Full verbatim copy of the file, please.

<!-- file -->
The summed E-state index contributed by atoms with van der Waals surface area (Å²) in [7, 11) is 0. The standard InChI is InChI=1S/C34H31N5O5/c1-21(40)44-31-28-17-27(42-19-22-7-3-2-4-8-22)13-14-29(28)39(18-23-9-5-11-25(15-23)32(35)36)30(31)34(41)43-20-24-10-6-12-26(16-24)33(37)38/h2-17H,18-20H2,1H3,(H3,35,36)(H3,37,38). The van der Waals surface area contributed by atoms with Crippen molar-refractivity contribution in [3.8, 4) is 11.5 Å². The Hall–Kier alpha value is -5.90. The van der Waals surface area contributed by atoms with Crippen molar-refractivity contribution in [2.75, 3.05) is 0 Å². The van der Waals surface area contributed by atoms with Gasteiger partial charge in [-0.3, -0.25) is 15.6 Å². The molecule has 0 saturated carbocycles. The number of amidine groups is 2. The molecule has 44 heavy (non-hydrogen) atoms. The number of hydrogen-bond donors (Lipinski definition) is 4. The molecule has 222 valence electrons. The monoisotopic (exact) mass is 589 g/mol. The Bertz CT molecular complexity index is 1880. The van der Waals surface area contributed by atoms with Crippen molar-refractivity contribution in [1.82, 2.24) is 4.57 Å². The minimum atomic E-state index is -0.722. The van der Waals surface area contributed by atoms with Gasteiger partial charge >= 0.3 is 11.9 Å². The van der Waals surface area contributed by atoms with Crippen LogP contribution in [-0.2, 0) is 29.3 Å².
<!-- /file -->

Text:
The summed E-state index contributed by atoms with van der Waals surface area (Å²) in [7, 11) is 0. The standard InChI is InChI=1S/C34H31N5O5/c1-21(40)44-31-28-17-27(42-19-22-7-3-2-4-8-22)13-14-29(28)39(18-23-9-5-11-25(15-23)32(35)36)30(31)34(41)43-20-24-10-6-12-26(16-24)33(37)38/h2-17H,18-20H2,1H3,(H3,35,36)(H3,37,38). The van der Waals surface area contributed by atoms with Crippen molar-refractivity contribution in [3.8, 4) is 11.5 Å². The Hall–Kier alpha value is -5.90. The van der Waals surface area contributed by atoms with Crippen molar-refractivity contribution in [2.75, 3.05) is 0 Å². The van der Waals surface area contributed by atoms with Gasteiger partial charge in [-0.3, -0.25) is 15.6 Å². The molecule has 0 saturated carbocycles. The number of amidine groups is 2. The molecule has 44 heavy (non-hydrogen) atoms. The number of hydrogen-bond donors (Lipinski definition) is 4. The molecule has 222 valence electrons. The monoisotopic (exact) mass is 589 g/mol. The Bertz CT molecular complexity index is 1880. The van der Waals surface area contributed by atoms with Crippen molar-refractivity contribution in [1.82, 2.24) is 4.57 Å². The minimum atomic E-state index is -0.722. The van der Waals surface area contributed by atoms with Gasteiger partial charge >= 0.3 is 11.9 Å². The van der Waals surface area contributed by atoms with Crippen LogP contribution in [-0.2, 0) is 29.3 Å².